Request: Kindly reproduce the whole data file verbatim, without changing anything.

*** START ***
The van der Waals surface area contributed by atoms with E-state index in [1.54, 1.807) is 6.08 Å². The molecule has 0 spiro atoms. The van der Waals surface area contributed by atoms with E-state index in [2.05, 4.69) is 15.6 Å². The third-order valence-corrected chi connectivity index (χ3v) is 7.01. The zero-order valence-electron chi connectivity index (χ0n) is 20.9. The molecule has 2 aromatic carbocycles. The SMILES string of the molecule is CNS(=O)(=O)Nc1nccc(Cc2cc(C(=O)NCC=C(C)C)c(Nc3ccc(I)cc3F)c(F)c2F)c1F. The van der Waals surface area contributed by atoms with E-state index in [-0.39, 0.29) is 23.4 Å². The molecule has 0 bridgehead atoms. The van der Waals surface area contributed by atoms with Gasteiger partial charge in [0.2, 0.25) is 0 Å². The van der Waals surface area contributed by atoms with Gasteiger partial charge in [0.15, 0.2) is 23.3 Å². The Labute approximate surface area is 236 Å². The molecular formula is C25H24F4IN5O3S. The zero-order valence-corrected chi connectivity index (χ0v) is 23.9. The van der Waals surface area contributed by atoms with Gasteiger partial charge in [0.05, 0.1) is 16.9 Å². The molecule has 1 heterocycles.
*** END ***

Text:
The van der Waals surface area contributed by atoms with E-state index in [1.54, 1.807) is 6.08 Å². The molecule has 0 spiro atoms. The van der Waals surface area contributed by atoms with E-state index in [2.05, 4.69) is 15.6 Å². The third-order valence-corrected chi connectivity index (χ3v) is 7.01. The zero-order valence-electron chi connectivity index (χ0n) is 20.9. The molecule has 2 aromatic carbocycles. The SMILES string of the molecule is CNS(=O)(=O)Nc1nccc(Cc2cc(C(=O)NCC=C(C)C)c(Nc3ccc(I)cc3F)c(F)c2F)c1F. The van der Waals surface area contributed by atoms with E-state index in [-0.39, 0.29) is 23.4 Å². The molecule has 0 bridgehead atoms. The van der Waals surface area contributed by atoms with Gasteiger partial charge in [0.2, 0.25) is 0 Å². The van der Waals surface area contributed by atoms with Gasteiger partial charge in [0.15, 0.2) is 23.3 Å². The Labute approximate surface area is 236 Å². The molecular formula is C25H24F4IN5O3S. The zero-order valence-corrected chi connectivity index (χ0v) is 23.9. The van der Waals surface area contributed by atoms with Gasteiger partial charge in [0.05, 0.1) is 16.9 Å². The molecule has 1 heterocycles.